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Touch Screens, Cell Phones Can Make You Sick

Your electronic devices, according to two new studies, have the potential to make you very sick.

A recent study from the Journal of Applied Microbiology says viruses can easily be transferred from nonporous glass surfaces, such as the touch screen of an iPhone -- up to 30 percent of a virus can be transferred from the screen of your device to your fingers.

A separate British study says mobile phones are covered with up to 18 times more bacteria than a toilet handle.

CBS News Medical Correspondent Dr. Jennifer Ashton demonstrated with baby powder how easily germs can be passed onto your device.

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Video Series: Dr. Ashton's Health and Wellness

Ashton explained, "Imagine these are germs, bacteria or viruses. You see how you touch your phone all day long. Before long, it is covered with bacteria, viruses, germs.

"You know, we live in an environment that's not clean, but when you talk about putting something like this near your face or touching it all day long and putting your fingers to your nose and mouth, you can see how easy it is. ... If you hand someone your phone or put it down and don't clean your hands, you see how this is a petri dish."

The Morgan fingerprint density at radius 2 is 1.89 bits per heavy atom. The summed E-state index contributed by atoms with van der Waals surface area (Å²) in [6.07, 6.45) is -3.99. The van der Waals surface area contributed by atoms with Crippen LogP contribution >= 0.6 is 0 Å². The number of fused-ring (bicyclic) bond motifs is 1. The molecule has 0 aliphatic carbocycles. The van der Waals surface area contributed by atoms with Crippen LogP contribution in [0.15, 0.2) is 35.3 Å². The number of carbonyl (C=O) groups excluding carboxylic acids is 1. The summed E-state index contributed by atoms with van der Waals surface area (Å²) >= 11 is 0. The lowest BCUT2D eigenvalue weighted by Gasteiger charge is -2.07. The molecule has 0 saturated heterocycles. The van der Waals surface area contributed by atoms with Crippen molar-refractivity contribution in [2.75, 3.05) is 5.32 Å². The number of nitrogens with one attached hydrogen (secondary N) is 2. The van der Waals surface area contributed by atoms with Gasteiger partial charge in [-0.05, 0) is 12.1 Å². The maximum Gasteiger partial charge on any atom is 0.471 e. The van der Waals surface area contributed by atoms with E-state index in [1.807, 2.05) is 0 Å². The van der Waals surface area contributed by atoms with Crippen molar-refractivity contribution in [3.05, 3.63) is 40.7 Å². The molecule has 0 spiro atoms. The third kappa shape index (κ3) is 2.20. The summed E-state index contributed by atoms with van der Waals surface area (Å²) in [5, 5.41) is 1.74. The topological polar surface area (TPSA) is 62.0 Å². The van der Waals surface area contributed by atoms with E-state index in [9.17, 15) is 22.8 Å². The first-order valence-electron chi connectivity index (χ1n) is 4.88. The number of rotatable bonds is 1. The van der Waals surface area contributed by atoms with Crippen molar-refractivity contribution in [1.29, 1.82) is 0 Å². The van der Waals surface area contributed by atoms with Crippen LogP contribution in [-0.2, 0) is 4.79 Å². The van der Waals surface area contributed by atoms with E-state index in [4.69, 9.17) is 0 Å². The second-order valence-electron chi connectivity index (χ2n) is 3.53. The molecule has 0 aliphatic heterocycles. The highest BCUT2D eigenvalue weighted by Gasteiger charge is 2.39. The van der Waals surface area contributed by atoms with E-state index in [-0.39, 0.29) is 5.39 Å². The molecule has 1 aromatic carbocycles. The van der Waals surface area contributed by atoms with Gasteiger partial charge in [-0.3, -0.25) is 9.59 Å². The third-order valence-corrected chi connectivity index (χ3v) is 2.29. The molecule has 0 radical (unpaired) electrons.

Ashton said people can catch any number of bugs, from cold and flu viruses to E. coli and norovirus.

"Early Show" co-anchor Harry Smith joked, "Try to keep your iPhone off a side of beef."

"Right," Ashton said. "I actually saw a patient who got MRSA (methicillin-resistant staphylococcus aureus) from their phone."

Smith said, "OK. OK. I should be taking this more seriously."

Ashton replied, "Exactly."

So what can you do?

Ashton suggests:

Special Cleaners: To clean your product, you can wipe them down with special wipes you can buy at an electronics store. They also have cleaners you can buy if you're concerned about damage.
I'd also recommend wipe down your regular phones and work areas with sanitizing wipes.

Basic Hand Washing: Wash your hands with soap and water. Wash them for at least 15 seconds or as long as it takes to sing "Happy Birthday." You can also use a hand sanitizer as well.

Avoid touching your eyes, nose and mouth -- and don't forget to cover your cough and sneezes.

With children in mind, Ashton added parents should clean their electronics as often as possible.

She said, "Listen, you can't live your life in a sterile environment and certainly day-care centers are ripe with germs, also, but you want to be aware that you do pick these things up from somewhere. If you hand one of these to your toddler to occupy while you are doing something, they can get sick from these so keep them clean. I wipe mine down with alcohol; I try to, once a day."

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